When said pudding came it did indeed hang over the sides. Dad’s punishment? He had two puddings. The glacial stare indicated he’d better eat every last morsel.
Dad was many things but he was never less than a gentleman. It might have take a Coniston of gravy and a good hour but that plate was wiped clean. I detected a glimmer of a nod as the dishes were cleared, the only sound coming from the ricochet as dad’s top trouser button circumnavigated the dining room. We all relaxed… until the doors swung open to reveal a tray full of steamed Suet pudding and enough thick viscous custard to convert the whole motorway network into the ultimate yellow brick road.
Somehow we started our second day on the Moors. It rained. No, not rain. Precipitation. Noah like. A drenching. It hosed down. My skin was saturated. It meant we spoke little but that wasn’t a bad thing.
All of our much vaunted and over-discussed anoraks where no match for Yorkshire rain. At some point – the walk did seem rather interminable – we reached the Lion Inn. A tourist trap. As I squelched into the yard a party of American visitors descended their coach and hurried towards the welcoming door. I let them pass. I was beyond soaked and they were still reasonably pristine. One lady, with the sort of voice that can open cans and flatten beer, pointed me out to her companion. As I looked up, a touch bleakly perhaps, she levelled her camera at me. I glared, I glowered but clickety-click went her shutter. Something, some politeness gene lost the will to live and unwound its double helix. ‘Madam, you have just stolen my soul,’ I intoned. She seemed momentarily discombobulated but America wasn’t founded on a lack of chutzpah or a surfeit of self-awareness. She stepped forward and offered to shelter me the last few yards to sanctuary with her brolly. ‘You Brits are just so CUTE!’ she offered.
Ah the Special Relationship. How did we let that happen? Later I learnt she hailed from Kalamazoo. So there you go.
None of us dried out there. We steamed for forty minutes and then set off, meeting our ride by the one marker post that told us we were on the Coast To Coast walk (who knew?)
and ‘Fat Betty’, a rather magnificent medieval marker stone set, incongruously in the verge of a track on Danby Moor. I don’t think we really appreciated her worth by then.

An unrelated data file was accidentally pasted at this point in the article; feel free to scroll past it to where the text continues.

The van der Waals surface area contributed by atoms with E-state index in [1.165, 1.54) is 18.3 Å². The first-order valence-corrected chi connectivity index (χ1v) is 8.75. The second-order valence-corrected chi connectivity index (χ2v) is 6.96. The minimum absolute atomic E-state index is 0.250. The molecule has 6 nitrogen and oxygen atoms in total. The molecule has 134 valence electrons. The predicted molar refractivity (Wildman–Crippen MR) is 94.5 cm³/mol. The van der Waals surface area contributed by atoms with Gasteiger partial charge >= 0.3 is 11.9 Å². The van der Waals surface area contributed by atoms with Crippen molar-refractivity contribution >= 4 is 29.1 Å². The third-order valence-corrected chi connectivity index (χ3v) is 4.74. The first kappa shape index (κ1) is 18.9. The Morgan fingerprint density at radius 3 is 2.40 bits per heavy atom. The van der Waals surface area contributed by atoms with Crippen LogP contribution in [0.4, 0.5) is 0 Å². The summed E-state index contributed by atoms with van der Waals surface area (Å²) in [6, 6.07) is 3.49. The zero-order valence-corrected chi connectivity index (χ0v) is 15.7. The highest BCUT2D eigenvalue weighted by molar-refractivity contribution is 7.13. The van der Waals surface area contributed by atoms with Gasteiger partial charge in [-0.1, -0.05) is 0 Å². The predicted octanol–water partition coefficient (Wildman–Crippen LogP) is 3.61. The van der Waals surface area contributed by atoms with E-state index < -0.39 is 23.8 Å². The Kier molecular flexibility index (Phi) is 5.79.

We were done.
The next day we descended Great Fryup Head ( we were all still a bit jittery about these food allusions and took care not to slip on the greasy slopes) to Glaisdale Moor and eventually to the River Esk. Woods reappeared in profusion with the return of human habitations. It was still damp but it felt like we were now on the ‘down’ part of the walk. This was our last main section. Only 19 miles! Pah! The land undulated so the perception of the down was often stymied by a pretty frequent and irritating up. But we had several moments to review what we had achieved and to talk…
We paused in Grosmont and studied the beauteous beasts of the North Yorkshire Moors Railway. Steam trains dropped out of service when I was four but for Dad and Ernie they were evocative of the lives they’d travelled as young men. Steam counterpointed excitement and challenges : jobs and the army, holidays and hospitals, romance and loss, all had a component that involved a journey by steam train, the smut and the smoke, the etiquette of the commute, the excitement of the face in the window. Those reminiscences carried us on, beyond a glimpse at the ultra modern, the curved early warning dishes of the Fylingdales base, to the Little Beck and May Beck.
Dad joined up in 1944 with the settled resolve to become a paratrooper. The training was horrendous and part of it was spent in the winter of 44/45 here on the Moors. He remembered 30 miles marches at double time carrying a full pack, sharing the extra load of a Bren gun but what stood out was the day his platoon spent around the Becks. For dad the words ‘May Beck’ would always be associated with a dodgy stew and a paperback copy of the Thirty Nine Steps by John Buchan. You see, you couldn’t pause during this training or drop out. Your mates carried you rather than left you and that would be ignominious. So when the inevitable happened and Dad disappeared into a bush for the umpteenth time a colleague offered him his book to use, erm, a page at a time. Eventually the squad reached base and dad handed the somewhat emaciated novel back to its owner. The look of disappointment wasn’t unexpected but the fury that ensued seemed harsh. He had offered the help after all.
‘You didn’t have to rip out the ending, did you?’ came the explanation.
We laughed that day, we smiled a lot. The sun put in fleeting appearances as we hit the coast at Hawkser and meandered to our end at Robin Hood’s Bay where we met Stan and stood on the beach enjoying a sight of the North Sea.
I have so many memories of that walk, and especially of Dad. But the one that will forever stay with me is this.
He took the stone he’d carried since St Bees Head and hurled it into the North Sea. Then he turned, clenched his fists and made eye contact. He didn’t need to say it but I could read that silent speech bubble.
‘We did it, boy, we bloody well did it.’